Books Magazine

Breath, Eyes, Memory by Edwidge Danticat

By Curlygeek04 @curlygeek04

breathI want to say I loved this book, but it was a little difficult for me to relate to, even though it’s well written and has important themes.  Still, maybe this isn’t the kind of book you love.  It’s more a book you read to increase your knowledge of the world.

Sophie is a young girl growing up with her aunt in Haiti. When she’s twelve she goes to live with her mother in New York. Sophie doesn’t know her mother but they come to build a strong relationship. That is, until Sophie becomes old enough to become interested in an older man who lives next door.

In some ways, this is a story of living in two very different worlds, the United States and Haiti. Haiti is a dangerous place; the people are terrorized by soldiers called the Macoutes who commit random violence. Sophie witnesses a beating in the market and learns that her birth was the result of her mother’s rape by a faceless soldier. But Haiti is also Sophie’s home.

Author Danticat, who was only 24 when she wrote this book, wants to convey both the beauty and the trauma of life in Haiti during this time. The book is semi-autobiographical in that she was also raised by an aunt in Haiti and went to the U.S. with her parents at the age of 12.

I come from a place where breath, eyes and memory are one, a place from which you carry your past like the hair on your head. Where women return to their children as butterflies or as tears in the eyes of the statues that their daughters pray to.

I particularly liked the earlier part of the book where Sophie is a child. At the age of twelve, she has to leave everything she knows to get on a plane and build a relationship with the mother she’s never known. Then she experiences her first love, but also faces her mother’s crushing fear of men and sexuality.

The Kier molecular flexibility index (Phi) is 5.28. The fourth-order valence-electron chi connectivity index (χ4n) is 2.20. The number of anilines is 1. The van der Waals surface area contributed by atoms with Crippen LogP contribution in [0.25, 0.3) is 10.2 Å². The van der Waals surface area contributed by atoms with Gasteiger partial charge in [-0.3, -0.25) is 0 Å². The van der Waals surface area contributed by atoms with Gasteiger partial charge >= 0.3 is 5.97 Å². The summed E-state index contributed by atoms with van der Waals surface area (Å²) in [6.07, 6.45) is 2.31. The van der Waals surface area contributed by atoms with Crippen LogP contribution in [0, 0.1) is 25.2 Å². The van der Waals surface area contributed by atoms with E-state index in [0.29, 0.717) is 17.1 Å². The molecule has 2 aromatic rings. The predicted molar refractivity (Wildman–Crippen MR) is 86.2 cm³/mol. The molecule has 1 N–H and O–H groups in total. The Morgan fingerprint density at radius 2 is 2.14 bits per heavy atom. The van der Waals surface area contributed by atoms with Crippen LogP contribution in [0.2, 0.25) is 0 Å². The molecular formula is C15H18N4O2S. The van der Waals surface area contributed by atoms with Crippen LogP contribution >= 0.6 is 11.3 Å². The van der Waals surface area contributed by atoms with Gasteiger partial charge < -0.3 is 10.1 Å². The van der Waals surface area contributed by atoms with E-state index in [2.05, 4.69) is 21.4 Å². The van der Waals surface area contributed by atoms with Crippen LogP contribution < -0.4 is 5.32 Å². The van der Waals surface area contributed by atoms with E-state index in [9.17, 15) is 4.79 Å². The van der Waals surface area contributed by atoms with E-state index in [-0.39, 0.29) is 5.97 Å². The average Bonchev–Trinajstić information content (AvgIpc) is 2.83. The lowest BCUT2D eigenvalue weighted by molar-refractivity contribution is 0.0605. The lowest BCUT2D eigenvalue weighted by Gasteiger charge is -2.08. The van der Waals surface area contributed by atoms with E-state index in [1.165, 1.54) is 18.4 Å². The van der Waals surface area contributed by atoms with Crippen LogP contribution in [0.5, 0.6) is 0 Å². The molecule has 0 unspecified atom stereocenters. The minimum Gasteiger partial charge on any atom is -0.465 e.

Still, I found it difficult to feel I really understood Sophie, in part because of Danticat’s spare, unemotional prose and her limited description of events. We also have a big leap in time from age twelve to eighteen. It’s a little hard to get into Sophia’s head – for example, at one point she takes her infant child to Haiti without ever telling her husband where she’s gone and without having any kind of plan for what to do next.

It’s when Sophie returns from Haiti that I began to understand more about Sophie’s relationship with her mother, and her fears for her future relationship with her daughter.

Some nights I woke up in a cold sweat wondering if my mother’s anxiety was somehow hereditary or if it was something I had “caught” from living with her. Her nightmares had somehow become my own, so much so that I would wake up some mornings wondering we hadn’t both spent the night dreaming about the same thing: a man with no face, pounding a life into a helpless young girl.

I was sympathetic but somehow not as moved by this book as I wanted to be. This is a fairly short book and it felt like a lot of serious issues get thrown at you but not explored as thoroughly as I would have liked. I wanted to know more about Haiti and Danticat’s experiences, and there is a lot in this book I probably didn’t understand. This book would be great to study and discuss. But as a solitary reader, I found myself wanting more.

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